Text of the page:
As for the spices, I started using garam masala with this dish when a friend gave me some. From there, it was just a hop, skip and jump to adding curry powder, turmeric for color and star anise because I’m crazy about it. But the chicken-vegetable-and-potato combo would take to fresh herbs – think parsley, thyme, bay leaf and maybe even a little tarragon; to tagine-like spices – try cinnamon, ginger and saffron; or to something American southwest spicy – consider chile powder, a jalapeno and maybe a drizzle of honey to soften it all.
And then there are the potatoes. I went contra-Parmentier and used sweet potatoes, but if you prefer whites, hey, it’s your dish. And if, like me, you can’t resist running with an idea (sorry Michael), do what I’ve often done: cook some celery root along with the sweets and mash them together.
Tinker. Fiddle around. Have fun.
Photograph by Deb Lindsey. This story appeared originally in my Everyday Dorie column for the Washington Post.
Curried Chicken Parmentier
Makes 4 to 6 servings
(I served 4 and had leftovers, but portion size is always tricky for me.)
- About 4 tablespoons olive oil
- 2 sausages (about 6 ounces) chicken or pork, spicy or mild, casings removed
- 1 pound skinless, boneless chicken thighs, preferably organic, cut into 1- to 2-inch chunks
- Salt and freshly ground black pepper
- 1 large Spanish or Vidalia onion, coarsely chopped
- 2 cloves garlic, minced
- 2 teaspoons minced fresh ginger
- 3 carrots, peeled and cut into small chunks (or sliced about 1/2 inch thick)
- 1 parsnip, peeled and cut into small chunks (or sliced about 1/2 inch thick)
- 2 teaspoons curry powder
- 1 1/2 teaspoons garam masala
- 1/2 teaspoon turmeric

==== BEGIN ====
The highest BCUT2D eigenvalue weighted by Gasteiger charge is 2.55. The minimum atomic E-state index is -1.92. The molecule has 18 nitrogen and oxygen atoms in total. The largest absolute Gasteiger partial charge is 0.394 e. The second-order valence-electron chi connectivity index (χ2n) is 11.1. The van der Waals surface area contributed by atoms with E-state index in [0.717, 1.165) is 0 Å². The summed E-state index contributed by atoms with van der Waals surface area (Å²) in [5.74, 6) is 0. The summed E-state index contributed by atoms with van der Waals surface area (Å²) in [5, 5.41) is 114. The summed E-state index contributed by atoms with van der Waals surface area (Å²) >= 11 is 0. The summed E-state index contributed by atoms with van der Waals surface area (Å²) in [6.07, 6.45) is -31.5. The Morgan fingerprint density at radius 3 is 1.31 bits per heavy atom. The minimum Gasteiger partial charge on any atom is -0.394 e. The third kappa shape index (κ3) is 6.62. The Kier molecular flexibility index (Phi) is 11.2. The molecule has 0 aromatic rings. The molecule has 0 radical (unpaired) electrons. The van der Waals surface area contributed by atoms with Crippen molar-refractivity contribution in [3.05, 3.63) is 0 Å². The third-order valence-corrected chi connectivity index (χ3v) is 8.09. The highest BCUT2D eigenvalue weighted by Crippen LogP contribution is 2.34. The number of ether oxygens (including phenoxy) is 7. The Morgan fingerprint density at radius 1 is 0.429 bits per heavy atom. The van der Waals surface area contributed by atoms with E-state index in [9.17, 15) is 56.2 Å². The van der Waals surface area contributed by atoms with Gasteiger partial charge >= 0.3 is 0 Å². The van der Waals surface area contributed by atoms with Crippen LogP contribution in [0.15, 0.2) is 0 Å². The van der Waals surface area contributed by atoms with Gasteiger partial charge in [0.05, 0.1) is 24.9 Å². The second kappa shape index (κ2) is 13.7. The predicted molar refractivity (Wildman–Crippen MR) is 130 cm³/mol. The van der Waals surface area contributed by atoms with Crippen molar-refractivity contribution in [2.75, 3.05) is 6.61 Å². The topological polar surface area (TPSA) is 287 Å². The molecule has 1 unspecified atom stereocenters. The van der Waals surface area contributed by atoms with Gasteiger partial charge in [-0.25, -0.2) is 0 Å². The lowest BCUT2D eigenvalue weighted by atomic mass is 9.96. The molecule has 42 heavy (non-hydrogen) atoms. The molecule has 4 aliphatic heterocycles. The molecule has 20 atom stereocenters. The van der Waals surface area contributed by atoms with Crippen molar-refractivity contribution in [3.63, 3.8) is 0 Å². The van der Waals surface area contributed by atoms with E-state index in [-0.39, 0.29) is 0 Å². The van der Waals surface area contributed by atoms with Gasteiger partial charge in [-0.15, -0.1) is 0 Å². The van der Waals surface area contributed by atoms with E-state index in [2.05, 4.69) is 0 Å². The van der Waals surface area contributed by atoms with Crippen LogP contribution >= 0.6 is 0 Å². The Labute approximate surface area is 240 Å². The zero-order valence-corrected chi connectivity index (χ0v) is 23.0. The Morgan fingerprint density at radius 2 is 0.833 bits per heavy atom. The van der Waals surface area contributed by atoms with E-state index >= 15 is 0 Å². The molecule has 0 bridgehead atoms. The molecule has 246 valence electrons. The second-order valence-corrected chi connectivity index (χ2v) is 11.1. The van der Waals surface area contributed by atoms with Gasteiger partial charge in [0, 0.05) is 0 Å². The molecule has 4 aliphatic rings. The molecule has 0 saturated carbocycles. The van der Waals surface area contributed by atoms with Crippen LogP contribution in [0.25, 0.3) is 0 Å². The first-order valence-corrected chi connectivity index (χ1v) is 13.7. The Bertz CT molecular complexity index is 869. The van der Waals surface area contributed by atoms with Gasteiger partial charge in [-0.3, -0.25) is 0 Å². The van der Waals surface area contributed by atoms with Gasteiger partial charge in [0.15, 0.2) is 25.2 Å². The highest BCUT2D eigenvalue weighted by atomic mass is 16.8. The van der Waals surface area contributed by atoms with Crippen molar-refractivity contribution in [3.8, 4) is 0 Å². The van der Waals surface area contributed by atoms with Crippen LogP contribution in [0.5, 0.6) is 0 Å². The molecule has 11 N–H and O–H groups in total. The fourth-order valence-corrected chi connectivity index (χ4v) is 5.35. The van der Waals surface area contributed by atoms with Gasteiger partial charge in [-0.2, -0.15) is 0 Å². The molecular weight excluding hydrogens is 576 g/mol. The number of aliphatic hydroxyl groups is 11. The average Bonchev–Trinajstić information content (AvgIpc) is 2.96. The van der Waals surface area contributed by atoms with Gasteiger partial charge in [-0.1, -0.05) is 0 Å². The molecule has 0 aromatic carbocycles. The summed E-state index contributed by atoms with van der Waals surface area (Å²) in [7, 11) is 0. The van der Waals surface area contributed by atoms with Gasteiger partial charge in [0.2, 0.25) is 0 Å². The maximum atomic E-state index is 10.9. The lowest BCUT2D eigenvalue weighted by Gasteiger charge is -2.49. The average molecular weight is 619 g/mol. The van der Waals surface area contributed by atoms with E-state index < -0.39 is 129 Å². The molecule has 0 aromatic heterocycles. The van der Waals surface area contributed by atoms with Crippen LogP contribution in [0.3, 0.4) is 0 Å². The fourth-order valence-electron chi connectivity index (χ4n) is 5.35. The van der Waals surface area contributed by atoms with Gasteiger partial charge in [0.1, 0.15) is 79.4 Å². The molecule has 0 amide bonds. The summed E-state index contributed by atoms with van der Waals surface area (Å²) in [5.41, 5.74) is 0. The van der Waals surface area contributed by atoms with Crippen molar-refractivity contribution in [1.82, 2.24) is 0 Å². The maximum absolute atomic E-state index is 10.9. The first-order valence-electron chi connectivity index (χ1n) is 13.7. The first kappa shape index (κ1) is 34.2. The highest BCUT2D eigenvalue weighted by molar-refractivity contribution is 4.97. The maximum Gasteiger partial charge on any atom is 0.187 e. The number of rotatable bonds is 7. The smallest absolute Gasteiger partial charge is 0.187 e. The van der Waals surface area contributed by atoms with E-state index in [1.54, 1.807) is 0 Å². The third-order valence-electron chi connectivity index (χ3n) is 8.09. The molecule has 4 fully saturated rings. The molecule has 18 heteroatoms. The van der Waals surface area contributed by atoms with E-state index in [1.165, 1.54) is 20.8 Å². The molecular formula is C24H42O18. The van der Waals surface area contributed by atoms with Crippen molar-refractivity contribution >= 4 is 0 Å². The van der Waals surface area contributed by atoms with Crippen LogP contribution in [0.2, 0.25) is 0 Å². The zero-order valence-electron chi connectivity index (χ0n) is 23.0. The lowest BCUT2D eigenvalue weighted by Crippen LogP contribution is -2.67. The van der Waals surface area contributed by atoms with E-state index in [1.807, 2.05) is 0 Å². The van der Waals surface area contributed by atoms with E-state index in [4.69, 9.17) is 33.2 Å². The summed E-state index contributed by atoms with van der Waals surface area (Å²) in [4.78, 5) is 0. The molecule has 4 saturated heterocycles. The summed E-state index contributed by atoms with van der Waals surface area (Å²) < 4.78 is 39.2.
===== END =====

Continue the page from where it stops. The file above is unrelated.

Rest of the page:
- 2 points of star anise
- About 1 1/2 cups chicken broth
- 6 ounces (peeled weight) butternut squash, cut into 1-inch cubes (to make 1 rounded cup)
- 2 cups, packed, baby kale or spinach
- About 3 pounds sweet potatoes, peeled and cut into 2-inch chunks
Pour 1/2 tablespoon of the oil into a large skillet (chose one with a lid, or find a plate or a baking sheet that you can use as cover), place it over medium heat and, when the oil is hot, add the sausages. Cook, stirring and mashing with a wooden spoon to break up the meat, until the sausages are cooked through, about 3 minutes. Pour 1/4 cup water into the pan and stir to dislodge and pick up any browned bits on the bottom of the pan. Transfer the meat to a bowl with a slotted spoon. If the water didn’t boil away, drain it off, wipe the pan with a paper towel and return it to medium heat. Pour in another tablespoon of oil and, when hot, add the chicken. Cook, stirring, until the chicken is no longer pink, about 5 minutes. Using the slotted spoon, transfer the chicken to the bowl with the sausage. Season the chicken and sausage with salt and pepper.